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faculteit: "FMG" en publicatiejaar: "2001"
| Auteurs||S. Musterd, W.J.M. Ostendorf, S. de Vos|
|Titel||Social mix and the neighbourhood effect: policy ambitions and empirical evidence|
|Faculteit||Faculteit der Maatschappij- en Gedragswetenschappen|
|Instituut/afd.||FMG: Amsterdam Institute for Social Science Research (AISSR)|
|Trefwoorden||Housing policy; Segregation; Neighbourhoods; Netherlands|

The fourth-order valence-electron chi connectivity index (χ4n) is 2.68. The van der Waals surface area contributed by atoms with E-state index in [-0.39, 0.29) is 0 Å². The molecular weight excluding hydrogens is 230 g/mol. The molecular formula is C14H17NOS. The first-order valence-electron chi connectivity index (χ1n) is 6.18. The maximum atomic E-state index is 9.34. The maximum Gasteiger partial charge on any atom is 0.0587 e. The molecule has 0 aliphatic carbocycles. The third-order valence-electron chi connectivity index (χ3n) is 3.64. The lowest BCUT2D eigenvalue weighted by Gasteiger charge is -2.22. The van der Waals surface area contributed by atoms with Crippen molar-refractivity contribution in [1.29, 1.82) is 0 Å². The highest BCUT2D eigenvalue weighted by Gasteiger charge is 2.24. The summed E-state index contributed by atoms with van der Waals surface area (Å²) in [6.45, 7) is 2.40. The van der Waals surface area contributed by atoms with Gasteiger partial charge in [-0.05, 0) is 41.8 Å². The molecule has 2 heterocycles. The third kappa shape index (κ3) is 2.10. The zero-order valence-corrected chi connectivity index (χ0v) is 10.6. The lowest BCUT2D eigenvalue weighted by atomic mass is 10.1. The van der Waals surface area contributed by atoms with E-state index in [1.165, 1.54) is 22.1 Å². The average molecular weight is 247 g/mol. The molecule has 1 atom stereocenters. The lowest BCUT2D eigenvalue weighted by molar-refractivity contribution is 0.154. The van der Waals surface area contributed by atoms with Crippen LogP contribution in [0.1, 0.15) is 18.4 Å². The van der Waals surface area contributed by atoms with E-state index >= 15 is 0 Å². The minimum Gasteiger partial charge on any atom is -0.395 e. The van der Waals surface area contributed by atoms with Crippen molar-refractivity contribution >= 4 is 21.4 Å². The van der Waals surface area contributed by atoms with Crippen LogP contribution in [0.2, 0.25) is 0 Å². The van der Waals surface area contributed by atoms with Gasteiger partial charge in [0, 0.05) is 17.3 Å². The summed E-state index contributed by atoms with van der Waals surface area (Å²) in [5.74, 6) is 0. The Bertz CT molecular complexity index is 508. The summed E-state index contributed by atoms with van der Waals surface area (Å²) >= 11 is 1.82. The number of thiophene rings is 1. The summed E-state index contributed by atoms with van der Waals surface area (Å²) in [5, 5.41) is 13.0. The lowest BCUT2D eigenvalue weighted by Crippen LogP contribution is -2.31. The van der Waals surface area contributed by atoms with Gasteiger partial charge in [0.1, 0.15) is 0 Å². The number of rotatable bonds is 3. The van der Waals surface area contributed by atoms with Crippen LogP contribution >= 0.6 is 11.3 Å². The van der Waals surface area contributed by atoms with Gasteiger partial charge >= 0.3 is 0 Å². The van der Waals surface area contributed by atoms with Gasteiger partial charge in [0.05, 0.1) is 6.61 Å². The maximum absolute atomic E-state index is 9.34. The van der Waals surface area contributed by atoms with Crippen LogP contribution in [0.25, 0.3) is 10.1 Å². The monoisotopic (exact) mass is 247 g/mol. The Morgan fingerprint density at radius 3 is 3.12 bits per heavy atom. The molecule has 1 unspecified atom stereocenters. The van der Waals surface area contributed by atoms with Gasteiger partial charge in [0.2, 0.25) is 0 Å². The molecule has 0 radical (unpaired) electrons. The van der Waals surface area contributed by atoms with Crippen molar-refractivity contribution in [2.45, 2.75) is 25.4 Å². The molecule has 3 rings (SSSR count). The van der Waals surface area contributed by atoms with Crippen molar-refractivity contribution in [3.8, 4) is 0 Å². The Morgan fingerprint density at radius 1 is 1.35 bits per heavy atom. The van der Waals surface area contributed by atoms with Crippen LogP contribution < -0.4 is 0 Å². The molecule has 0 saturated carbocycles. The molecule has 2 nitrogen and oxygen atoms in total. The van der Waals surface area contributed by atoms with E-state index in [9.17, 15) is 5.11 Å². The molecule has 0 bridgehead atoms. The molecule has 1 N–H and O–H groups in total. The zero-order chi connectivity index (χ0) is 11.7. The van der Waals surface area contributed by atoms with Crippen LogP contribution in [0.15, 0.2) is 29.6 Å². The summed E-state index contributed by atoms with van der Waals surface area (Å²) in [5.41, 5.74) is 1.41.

|Samenvatting||Segregation is a central concept in both academic and policy debates on urban issues. It has been argued that the process of globalisation results in increased social polarisation and subsequently sharper spatial segregation. Indeed, many politicians express a fear of rising segregation, envisioning the emergence of 'ghettos' or as it is called in the Netherlands 'income neighbourhoods'. In order to prevent concentrations of poverty from forming, a new area-based policy was formulated which aimed to restructure the urban housing market at the neighbourhood level and mix low-quality with high-quality houses. Such a concern with social mix has become common in a number of developed countries. In this regard the analysis has a wide relevance. This paper explores these ideas both by discussing the theoretical framework underpinning the policy, and by examining empirical support for it. Since the policy of housing-quality mixing is still in the first phase of implementation, relevant longitudinal data is not yet available. As a consequence our evaluation addresses present poverty concentrations and housing stock (mix) characteristics in the city of Amsterdam. By comparing neighbourhoods that already have a 'mixed' housing stock to homogeneous neighbourhoods, it has been possible to see whether mixing really does correspond to significantly lower poverty rates. It turns out that the empirical facts are quite different from the expected results: mixing does not in fact reduce poverty. It is concluded that the policy lacks an empirical basis. Housing-mix policy requires substantial budgets, while the goal of reducing poverty cannot be reached. As an alternative, we suggest that poverty is a personal characteristic and that it is therefore preferable to approach poverty directly instead of hoping for the results of a dubious 'neighbourhood effect'|
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